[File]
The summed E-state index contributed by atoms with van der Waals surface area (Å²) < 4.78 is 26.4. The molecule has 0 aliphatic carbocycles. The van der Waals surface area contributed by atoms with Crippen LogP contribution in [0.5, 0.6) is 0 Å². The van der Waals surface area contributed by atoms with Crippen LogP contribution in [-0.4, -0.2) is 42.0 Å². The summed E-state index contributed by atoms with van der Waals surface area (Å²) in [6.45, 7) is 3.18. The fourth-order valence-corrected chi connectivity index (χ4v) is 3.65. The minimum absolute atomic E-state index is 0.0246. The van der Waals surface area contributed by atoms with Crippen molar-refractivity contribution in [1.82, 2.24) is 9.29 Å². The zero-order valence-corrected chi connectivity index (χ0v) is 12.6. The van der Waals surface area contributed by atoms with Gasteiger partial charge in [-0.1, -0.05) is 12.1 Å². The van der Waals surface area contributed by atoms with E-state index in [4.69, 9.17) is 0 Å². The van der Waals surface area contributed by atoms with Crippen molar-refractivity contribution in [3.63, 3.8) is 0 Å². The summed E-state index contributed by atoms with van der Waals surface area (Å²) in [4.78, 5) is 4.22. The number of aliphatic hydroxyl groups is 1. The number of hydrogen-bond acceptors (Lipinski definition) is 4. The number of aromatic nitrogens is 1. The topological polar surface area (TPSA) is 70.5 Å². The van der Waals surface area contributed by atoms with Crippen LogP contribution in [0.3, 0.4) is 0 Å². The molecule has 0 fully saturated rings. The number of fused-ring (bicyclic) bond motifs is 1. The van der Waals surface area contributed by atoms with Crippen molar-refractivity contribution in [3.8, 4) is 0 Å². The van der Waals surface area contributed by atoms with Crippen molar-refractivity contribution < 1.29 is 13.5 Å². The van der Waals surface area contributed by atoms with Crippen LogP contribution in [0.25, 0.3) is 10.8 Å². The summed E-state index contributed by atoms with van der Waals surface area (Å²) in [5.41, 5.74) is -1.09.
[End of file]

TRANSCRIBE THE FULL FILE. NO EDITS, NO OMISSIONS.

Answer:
The summed E-state index contributed by atoms with van der Waals surface area (Å²) < 4.78 is 26.4. The molecule has 0 aliphatic carbocycles. The van der Waals surface area contributed by atoms with Crippen LogP contribution in [0.5, 0.6) is 0 Å². The van der Waals surface area contributed by atoms with Crippen LogP contribution in [-0.4, -0.2) is 42.0 Å². The summed E-state index contributed by atoms with van der Waals surface area (Å²) in [6.45, 7) is 3.18. The fourth-order valence-corrected chi connectivity index (χ4v) is 3.65. The minimum absolute atomic E-state index is 0.0246. The van der Waals surface area contributed by atoms with Crippen molar-refractivity contribution in [1.82, 2.24) is 9.29 Å². The zero-order valence-corrected chi connectivity index (χ0v) is 12.6. The van der Waals surface area contributed by atoms with Gasteiger partial charge in [-0.1, -0.05) is 12.1 Å². The van der Waals surface area contributed by atoms with E-state index in [4.69, 9.17) is 0 Å². The van der Waals surface area contributed by atoms with Crippen molar-refractivity contribution in [3.63, 3.8) is 0 Å². The summed E-state index contributed by atoms with van der Waals surface area (Å²) in [4.78, 5) is 4.22. The number of aliphatic hydroxyl groups is 1. The number of hydrogen-bond acceptors (Lipinski definition) is 4. The number of aromatic nitrogens is 1. The topological polar surface area (TPSA) is 70.5 Å². The van der Waals surface area contributed by atoms with Crippen LogP contribution in [0.3, 0.4) is 0 Å². The molecule has 0 fully saturated rings. The number of fused-ring (bicyclic) bond motifs is 1. The van der Waals surface area contributed by atoms with Crippen molar-refractivity contribution in [3.8, 4) is 0 Å². The van der Waals surface area contributed by atoms with Crippen molar-refractivity contribution < 1.29 is 13.5 Å². The van der Waals surface area contributed by atoms with Crippen LogP contribution in [0.25, 0.3) is 10.8 Å². The summed E-state index contributed by atoms with van der Waals surface area (Å²) in [5.41, 5.74) is -1.09.